John T. Broderick, chief justice of the state Supreme Court, has carved $2.7 million from the judicial budget. In addition to the one-month halt in jury trials and trimming back courtroom security, seven of the state’s 59 judgeships will be left vacant through June, when the fiscal year ends. Three of the empty slots are in trial courts.
Worse, Broderick said, he may need to suspend jury trials for another month, and leave open a Supreme Court slot after one of the five justices retires in February. It is the state’s only appellate court.
“In my 36 years here as a lawyer and judge, I’ve never felt as insecure about the state courts in terms of operations and resources as I do now,” Broderick said.
Robert J. Lynn, chief justice of the superior courts, which conduct all New Hampshire jury trials, said he fears the delays inevitably will cause damage. “There is some element of ‘justice delayed, justice denied,’ no doubt about it,” he said.
Christopher Keating, executive director of the New Hampshire Public Defender program, said his chief concern now is “people in custody who will endure delays in getting their day in court.”
The state Supreme Court threw out two criminal cases this year because trials did not begin within six months of arraignment, the legal limit. Prosecutors fear more cases may be dismissed.
Delays in jury trials in 2001 and 2002, during a previous budget crisis, caused less disruption because they involved fewer cases, said John Safford, Superior Court clerk in the Hillsborough County district that includes Manchester, the largest city.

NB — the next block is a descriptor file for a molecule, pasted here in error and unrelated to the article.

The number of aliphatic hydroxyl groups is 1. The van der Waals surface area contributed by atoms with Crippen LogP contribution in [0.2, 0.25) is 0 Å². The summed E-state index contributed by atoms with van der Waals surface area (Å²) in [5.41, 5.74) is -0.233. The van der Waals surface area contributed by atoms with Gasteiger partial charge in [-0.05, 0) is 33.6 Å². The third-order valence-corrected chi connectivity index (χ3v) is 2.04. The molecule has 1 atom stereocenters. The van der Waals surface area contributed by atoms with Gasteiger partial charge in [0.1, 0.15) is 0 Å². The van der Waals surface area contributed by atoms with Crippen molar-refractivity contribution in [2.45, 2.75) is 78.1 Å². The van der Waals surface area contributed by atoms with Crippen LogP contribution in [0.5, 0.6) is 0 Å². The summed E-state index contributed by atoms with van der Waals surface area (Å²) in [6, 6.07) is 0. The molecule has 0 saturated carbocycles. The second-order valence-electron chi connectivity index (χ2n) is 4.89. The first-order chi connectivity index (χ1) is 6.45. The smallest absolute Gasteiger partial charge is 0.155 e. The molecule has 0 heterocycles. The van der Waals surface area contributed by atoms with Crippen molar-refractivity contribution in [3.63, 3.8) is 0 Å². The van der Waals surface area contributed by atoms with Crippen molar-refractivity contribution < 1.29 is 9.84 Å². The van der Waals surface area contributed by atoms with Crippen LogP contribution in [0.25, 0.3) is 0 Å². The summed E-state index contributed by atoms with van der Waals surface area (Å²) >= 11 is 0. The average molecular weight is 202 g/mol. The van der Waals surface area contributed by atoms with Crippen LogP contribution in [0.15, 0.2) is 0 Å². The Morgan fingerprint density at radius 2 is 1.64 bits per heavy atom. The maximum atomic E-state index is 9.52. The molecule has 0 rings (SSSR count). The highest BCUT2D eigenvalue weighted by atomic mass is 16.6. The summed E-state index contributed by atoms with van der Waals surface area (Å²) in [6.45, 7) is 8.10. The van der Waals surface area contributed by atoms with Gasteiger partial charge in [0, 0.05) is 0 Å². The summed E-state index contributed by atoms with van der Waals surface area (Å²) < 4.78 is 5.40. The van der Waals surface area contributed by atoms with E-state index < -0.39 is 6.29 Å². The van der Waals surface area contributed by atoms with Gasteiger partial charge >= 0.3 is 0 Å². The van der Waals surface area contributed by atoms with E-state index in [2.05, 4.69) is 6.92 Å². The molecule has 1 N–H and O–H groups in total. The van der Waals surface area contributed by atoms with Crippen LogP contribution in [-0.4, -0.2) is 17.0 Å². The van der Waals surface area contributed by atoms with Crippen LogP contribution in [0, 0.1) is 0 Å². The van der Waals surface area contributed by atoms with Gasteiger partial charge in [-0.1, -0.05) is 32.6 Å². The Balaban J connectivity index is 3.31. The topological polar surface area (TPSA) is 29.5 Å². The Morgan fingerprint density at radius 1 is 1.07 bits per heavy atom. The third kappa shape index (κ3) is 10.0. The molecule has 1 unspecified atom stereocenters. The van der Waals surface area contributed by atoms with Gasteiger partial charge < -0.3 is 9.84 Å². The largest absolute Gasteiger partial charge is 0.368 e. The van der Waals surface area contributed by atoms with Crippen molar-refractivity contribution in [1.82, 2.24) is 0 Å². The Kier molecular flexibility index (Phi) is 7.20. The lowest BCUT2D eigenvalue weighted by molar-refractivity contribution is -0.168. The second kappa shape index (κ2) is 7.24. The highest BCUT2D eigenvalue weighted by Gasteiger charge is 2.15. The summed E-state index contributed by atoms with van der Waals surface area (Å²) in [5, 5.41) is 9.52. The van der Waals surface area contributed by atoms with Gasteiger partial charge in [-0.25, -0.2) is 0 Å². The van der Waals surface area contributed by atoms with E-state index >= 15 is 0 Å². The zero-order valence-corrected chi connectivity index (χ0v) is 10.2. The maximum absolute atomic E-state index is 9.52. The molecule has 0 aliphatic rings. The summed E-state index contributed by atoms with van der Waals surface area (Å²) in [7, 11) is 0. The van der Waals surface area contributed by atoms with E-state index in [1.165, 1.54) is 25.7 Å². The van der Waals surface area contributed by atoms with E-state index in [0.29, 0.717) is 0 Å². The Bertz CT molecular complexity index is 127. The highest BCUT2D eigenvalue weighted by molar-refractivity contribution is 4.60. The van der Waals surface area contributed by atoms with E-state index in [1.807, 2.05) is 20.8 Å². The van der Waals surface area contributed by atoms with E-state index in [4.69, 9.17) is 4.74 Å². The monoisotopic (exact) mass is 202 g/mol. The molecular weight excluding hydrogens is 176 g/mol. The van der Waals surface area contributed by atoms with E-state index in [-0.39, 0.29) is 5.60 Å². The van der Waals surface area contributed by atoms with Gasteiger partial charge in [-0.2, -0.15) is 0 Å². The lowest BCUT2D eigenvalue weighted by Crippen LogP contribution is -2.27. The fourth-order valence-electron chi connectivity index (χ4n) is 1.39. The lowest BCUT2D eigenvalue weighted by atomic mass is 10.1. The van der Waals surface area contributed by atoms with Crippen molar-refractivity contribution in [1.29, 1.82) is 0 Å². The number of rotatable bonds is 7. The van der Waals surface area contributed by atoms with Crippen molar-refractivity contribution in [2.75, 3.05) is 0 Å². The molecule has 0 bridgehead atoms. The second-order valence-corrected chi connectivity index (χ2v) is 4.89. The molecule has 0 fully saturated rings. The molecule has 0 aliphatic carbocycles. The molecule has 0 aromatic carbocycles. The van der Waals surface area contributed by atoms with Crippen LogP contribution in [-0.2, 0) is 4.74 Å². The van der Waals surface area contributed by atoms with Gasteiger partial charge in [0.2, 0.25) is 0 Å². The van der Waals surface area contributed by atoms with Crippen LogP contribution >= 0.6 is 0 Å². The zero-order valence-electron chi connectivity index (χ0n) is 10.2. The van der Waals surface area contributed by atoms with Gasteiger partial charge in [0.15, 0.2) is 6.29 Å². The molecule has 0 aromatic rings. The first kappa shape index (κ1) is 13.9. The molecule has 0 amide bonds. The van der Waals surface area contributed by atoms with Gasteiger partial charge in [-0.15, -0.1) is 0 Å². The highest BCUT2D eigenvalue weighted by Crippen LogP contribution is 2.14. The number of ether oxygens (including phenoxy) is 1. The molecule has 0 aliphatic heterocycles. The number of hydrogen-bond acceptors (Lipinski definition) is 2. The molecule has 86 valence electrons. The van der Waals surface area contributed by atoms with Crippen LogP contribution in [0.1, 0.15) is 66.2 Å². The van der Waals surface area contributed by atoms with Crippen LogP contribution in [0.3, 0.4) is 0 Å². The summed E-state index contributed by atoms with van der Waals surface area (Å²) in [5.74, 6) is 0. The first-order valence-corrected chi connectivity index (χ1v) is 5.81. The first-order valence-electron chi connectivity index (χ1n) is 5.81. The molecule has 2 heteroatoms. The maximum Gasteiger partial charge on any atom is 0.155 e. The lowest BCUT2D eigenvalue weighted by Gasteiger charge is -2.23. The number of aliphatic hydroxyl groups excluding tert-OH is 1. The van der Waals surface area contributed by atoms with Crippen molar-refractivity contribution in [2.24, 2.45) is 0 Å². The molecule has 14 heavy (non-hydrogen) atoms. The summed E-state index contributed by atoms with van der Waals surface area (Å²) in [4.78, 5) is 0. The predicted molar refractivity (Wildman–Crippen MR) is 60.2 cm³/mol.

This time, he needs to reschedule up to 100 trials.
“I’ve been here 30 years,” he said. “This is the worst I’ve ever seen it.”
The delays may encourage some defendants to seek plea deals, or litigants to settle out of court.
Some counties are advocating out-of-court mediation and conflict resolution.
But other cases may face new hurdles as time passes.
“Witnesses die, memories fade; things happen when trials are delayed,” said John Hutson, dean of Franklin Pierce Law Center, the state’s only law school. “Then you’ll get a bow wave of cases, so they pile up the next month and it’s hard to catch up.”
The slowdown has unnerved many residents in the state, where granite-hewn courthouses often anchor Colonial-era town squares.
“You’re talking about erosion of our fundamental civic fabric,” said Ellen J. Shemitz, executive director of the New Hampshire Assn. for Justice, which represents civil trial attorneys.
James J. Tenn Jr., incoming president of the state’s bar association, said that as the crisis has grown, New Hampshire courts have been slow to process orders, respond to lawyers’ requests and “do the daily work.”
“We’ve just seen delay after delay after delay,” said David Slawsky, a civil lawyer in Manchester. “The court process is breaking down.”
Dennis Ducharme, a Manchester attorney, received cancellation notices last week for four personal injury cases scheduled for trial next year. He worries that a delay of six months, perhaps longer, will make witnesses less willing to testify.
“The longer you drag it out, the more reluctant people become to cooperate,” he said.
In Newport, in the rural west, lawyer Lisa Wellman-Ally has seen a property rights trial postponed four times. Each time, she has prepared 100 exhibits, re-subpoenaed witnesses, refreshed her arguments and billed her client for the time.
“Then we would get bounced again,” she said.
No new trial date has been scheduled.